A couple of weeks ago October 15, was the extension deadline for personal and sole proprietors to get their taxes in for 2011. It’s the deadline for the people who didn’t make the first deadline. Was that you? Or are you one of the folks that didn’t make that deadline either?

Years ago I used to be one of those people who couldn’t make financial deadlines.  I found a way to get current with myself that is far less painful. And I want to share my methods and strategies with you.

If you’re a successful entrepreneur you know that things need to get done on time and under budget to make clients happy. How would you feel if you’re taxes, all of your finances, were handled on time – and maybe even under budget as well! Transforming your financial habits is the key to getting rid of late fees and finance charges, getting rid of unwanted monthly charges that have been collecting on your bank statement and feeling deeply financially competent.

I won’t lie to you, just like anything worth doing, it takes work. But that work is well worth the results.

There are four parts to this work. After this introduction,  we’ll learn about habits and our brains and get clear that change is not only possible, but absolutely do-able and even exciting! In part two we’ll cover finding your financial behavioral triggers. In part three, we’ll learn steps for transforming those triggers. And in the final installment, we’ll make those changes permanent with new financial habits.

Changing your brain is simple, but not easy

Let’s get started!

Habits

The most important thing to know about habits: You can’t get rid of a habit, you have to replace it.  There is no known way to just stop doing something that’s engrained in your neuronal pathways. You have to replace that pattern and re-train your brain – literally.

The good news is that re-training your brain is entirely possible and you can do it. Your brain is very elastic and is great at being trained!  You’ve done it before. If you hadn’t, you’d still be getting up every morning and going to kindergarten. So we know our brains can change.

In the reasearch described here we find some clear keys to success.

  1. Make sure the habit you want to change is clear.
  2. The research shows that it actually takes about 66 days to change a habit and some times more. So don’t give up at the mythical 21 days.*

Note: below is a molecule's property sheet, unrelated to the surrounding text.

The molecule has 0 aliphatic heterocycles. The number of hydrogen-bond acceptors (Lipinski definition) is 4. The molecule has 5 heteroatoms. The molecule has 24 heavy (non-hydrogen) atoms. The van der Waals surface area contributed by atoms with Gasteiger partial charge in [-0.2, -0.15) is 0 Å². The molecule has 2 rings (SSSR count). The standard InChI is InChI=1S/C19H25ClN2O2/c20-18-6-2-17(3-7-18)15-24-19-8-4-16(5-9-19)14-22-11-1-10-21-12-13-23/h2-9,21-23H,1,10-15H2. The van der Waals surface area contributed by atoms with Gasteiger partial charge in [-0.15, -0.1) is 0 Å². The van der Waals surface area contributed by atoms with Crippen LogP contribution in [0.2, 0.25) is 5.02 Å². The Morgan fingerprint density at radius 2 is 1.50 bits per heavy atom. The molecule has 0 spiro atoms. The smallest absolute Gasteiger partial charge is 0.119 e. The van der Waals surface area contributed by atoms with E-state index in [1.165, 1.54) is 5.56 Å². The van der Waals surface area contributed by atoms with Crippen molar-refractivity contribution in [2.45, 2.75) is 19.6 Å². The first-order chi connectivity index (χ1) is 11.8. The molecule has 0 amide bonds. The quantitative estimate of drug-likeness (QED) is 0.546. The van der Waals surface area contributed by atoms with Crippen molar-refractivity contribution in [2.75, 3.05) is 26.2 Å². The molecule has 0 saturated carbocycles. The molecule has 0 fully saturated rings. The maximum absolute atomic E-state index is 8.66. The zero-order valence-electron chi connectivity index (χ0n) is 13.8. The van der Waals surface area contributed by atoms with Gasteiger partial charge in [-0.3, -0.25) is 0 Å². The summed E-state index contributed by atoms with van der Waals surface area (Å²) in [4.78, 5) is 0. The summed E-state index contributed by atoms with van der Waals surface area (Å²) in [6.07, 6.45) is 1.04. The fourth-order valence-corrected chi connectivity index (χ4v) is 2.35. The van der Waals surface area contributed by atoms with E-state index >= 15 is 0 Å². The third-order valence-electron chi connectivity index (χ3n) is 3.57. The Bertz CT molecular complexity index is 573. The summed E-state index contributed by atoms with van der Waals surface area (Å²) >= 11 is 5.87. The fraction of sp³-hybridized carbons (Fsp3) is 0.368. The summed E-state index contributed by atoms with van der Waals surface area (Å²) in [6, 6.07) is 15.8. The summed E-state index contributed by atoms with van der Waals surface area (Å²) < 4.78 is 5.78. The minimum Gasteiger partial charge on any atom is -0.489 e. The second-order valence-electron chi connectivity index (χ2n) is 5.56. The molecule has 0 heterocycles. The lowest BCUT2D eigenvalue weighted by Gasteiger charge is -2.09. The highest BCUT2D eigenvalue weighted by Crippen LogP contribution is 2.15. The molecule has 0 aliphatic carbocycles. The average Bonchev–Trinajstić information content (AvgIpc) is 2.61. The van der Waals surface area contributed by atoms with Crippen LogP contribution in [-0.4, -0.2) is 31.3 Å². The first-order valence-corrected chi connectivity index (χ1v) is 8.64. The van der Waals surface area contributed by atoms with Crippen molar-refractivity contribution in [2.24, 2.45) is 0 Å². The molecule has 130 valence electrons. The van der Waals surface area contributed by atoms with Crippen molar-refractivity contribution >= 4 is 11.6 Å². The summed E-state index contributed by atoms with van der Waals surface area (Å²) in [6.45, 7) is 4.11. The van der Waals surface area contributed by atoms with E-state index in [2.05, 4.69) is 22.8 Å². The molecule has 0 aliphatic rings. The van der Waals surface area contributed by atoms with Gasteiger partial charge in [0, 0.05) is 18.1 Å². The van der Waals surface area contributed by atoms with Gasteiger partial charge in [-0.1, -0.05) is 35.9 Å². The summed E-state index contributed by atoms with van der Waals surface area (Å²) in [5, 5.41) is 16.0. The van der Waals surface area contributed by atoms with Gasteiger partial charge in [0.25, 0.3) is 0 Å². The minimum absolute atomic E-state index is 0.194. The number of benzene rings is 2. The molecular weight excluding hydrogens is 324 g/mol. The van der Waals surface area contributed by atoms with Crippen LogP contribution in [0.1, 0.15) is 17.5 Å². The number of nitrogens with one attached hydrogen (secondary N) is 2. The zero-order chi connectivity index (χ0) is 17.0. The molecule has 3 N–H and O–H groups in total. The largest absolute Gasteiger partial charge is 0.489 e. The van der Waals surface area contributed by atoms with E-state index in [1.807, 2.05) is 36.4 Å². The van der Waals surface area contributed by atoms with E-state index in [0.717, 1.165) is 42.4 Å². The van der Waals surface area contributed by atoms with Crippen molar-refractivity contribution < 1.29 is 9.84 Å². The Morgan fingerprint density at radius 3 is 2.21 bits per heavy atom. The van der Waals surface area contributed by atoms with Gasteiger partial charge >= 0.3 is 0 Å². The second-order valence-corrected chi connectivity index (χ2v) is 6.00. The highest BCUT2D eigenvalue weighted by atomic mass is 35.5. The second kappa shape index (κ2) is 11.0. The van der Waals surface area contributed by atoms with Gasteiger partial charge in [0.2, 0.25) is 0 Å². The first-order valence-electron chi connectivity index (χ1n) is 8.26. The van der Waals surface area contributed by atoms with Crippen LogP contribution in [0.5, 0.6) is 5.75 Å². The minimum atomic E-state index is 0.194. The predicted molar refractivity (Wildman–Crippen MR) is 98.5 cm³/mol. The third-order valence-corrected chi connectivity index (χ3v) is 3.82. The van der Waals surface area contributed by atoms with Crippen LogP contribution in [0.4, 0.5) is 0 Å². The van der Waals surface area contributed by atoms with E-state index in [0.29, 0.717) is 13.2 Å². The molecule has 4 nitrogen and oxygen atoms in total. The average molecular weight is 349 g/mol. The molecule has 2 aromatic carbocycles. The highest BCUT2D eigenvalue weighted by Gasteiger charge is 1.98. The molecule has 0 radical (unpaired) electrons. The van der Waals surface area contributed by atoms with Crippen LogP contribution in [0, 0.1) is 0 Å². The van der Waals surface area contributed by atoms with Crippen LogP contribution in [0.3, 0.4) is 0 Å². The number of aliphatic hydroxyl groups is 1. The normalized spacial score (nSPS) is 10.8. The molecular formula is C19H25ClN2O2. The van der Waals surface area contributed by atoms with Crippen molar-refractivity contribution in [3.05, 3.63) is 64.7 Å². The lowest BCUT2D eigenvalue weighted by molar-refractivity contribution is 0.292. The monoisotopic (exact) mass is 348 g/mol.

3. Missing a day one day isn’t going to mean that you don’t get there. But…
  4. The more days you are consistent, earlier in the replacement cycle, the more success you will have long-term.

*And don’t worry, we’ll be doing it together, so you can always come back here for help, support, guidance and more tools! Leave a comment if you’re struggling and I’ll get back to you, I promise!

Now that we know more about habits, let’s set ourselves up for success.

Grab your notebook

Dedicating a notebook to your work helps to set a sacred space for financial self care.

Exercise #1 – Noticing Positive Change
Grab your Financial Coaching notebook, (a journal or a sheet of paper will do nicely), your favorite writing implement, and a highlighter. Now find a place to get comfy.

Take some deep breaths, center yourself. If it works for you, close your eyes. Now imagine about all the changes that you’ve made in your life. Find the positive ones, your accomplishments, that things you did that took hard work over time. Maybe there are a few or maybe there are a lot.  Once you’ve brought them to mind, find one that stands out.

What was the accomplishment?  What did it take to be successful? Bring all the details to mind. Is there something you had to do every day? Did you et up reminders or do a specific thing? Did you say affirmations? What did it take to get to where you wanted to be?

Now, grab that paper and write down your biggest success and all the details. What did you do to get there? What actions did you take? What did you change? How’s it different? What stands out?  Keep writing until you run out of details. Read the list and write some more.

Find and highlight 3 things that you did that you loved that contributed to your success. Revel in it. Take a moment and acknowledge your accomplishment.

Finally, take this exercise and file it where you can easily access it next time.

You’ve just done the first step on the path to creating healthy financial  habits!

See you in two week!

P.S. Leave me a comment telling me about a great thing that you’ve accomplished – I would love to hear about your successes!

P. P. S If this helped you feel more grounded and successful or you think it would benefit an amazing entrepreneur in your life, please pass it on! Thank you so much!